BMC Oral Health, 2024

Oral symptoms in dying nursing home patients. Results from the prospective REDIC study

The mouth is a central organ for communication and fluid intake, also for dying nursing home patients. This study describes the prevalence and severity of oral symptoms from nursing home admission until the day of perceived dying and the day of death.

A prospective, longitudinal cohort study including 696 patients who were admitted to 47 Norwegian nursing homes in 35 municipalities. During the first year of their stay, 189 died (27%), of whom 82 participants were assessed on the day they were perceived as dying and 134 on the day of death. Mouth care, nutrition, and bedsores were assessed with the Residents’ Assessment Instrument for nursing homes (RAI-NH) and palliative care (RAI-PC). Pain intensity was assessed with the Mobilization-Observation-Behaviour-Intensity-Dementia-2 Pain Scale (MOBID-2).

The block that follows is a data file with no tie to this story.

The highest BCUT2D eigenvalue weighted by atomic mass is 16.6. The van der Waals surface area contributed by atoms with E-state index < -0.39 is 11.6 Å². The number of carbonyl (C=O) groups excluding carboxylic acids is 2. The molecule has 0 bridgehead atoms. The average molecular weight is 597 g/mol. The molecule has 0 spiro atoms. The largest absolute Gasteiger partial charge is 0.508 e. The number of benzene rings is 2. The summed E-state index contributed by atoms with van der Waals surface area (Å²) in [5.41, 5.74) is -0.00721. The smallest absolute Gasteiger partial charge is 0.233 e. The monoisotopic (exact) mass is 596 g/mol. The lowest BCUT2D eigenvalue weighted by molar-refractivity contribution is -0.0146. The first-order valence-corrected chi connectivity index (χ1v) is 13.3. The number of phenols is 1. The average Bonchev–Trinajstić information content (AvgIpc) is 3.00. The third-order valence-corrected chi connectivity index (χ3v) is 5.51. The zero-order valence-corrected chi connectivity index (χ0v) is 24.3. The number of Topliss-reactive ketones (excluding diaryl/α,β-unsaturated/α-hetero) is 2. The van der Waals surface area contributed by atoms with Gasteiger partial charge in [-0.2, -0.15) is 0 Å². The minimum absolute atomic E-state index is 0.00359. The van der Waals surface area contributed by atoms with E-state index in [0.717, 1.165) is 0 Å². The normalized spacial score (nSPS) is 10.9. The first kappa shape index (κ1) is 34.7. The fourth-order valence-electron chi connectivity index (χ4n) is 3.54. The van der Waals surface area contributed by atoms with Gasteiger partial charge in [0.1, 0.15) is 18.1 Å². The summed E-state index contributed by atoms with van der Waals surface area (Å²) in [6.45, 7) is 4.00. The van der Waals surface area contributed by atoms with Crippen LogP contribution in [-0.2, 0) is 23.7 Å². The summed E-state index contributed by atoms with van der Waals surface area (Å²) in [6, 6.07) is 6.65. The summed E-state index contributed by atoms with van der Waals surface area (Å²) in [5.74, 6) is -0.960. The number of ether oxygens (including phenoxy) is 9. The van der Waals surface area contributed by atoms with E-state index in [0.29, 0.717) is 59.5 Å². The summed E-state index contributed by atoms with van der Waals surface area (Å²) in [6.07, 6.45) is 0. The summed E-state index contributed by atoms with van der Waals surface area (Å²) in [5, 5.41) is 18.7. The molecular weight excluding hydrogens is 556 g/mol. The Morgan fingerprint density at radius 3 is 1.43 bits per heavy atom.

The proportion of patients with ≥ 6 oral symptoms increased from 16% when perceived as dying to 20% on the day of death (P = 0.001). On the day of death, xerostomia (66%), dysphagia (59%), and mastication problems (50%) were the most frequently observed oral symptoms. Only 16% received mouth care every hour and 12% were in pain during this procedure. Compared to people without dementia, those with a diagnosis of dementia at admission (N = 112, 86%) had xerostomia and mastication problems more frequently (50% vs. 73%; 32% vs. 56% (P = 0.038), respectively) on the day of death.

The high extent of oral symptoms such as xerostomia, dysphagia, and mastication problems underline the need for systematic assessment and improved oral palliative care for dying nursing home patients with dementia.


Reidun K. N.M. Sandvik, Bettina S. Husebø, Geir Selbæk, Gunhild Strand, Monica Patrascu, Manal Mustafa & Sverre Bergh

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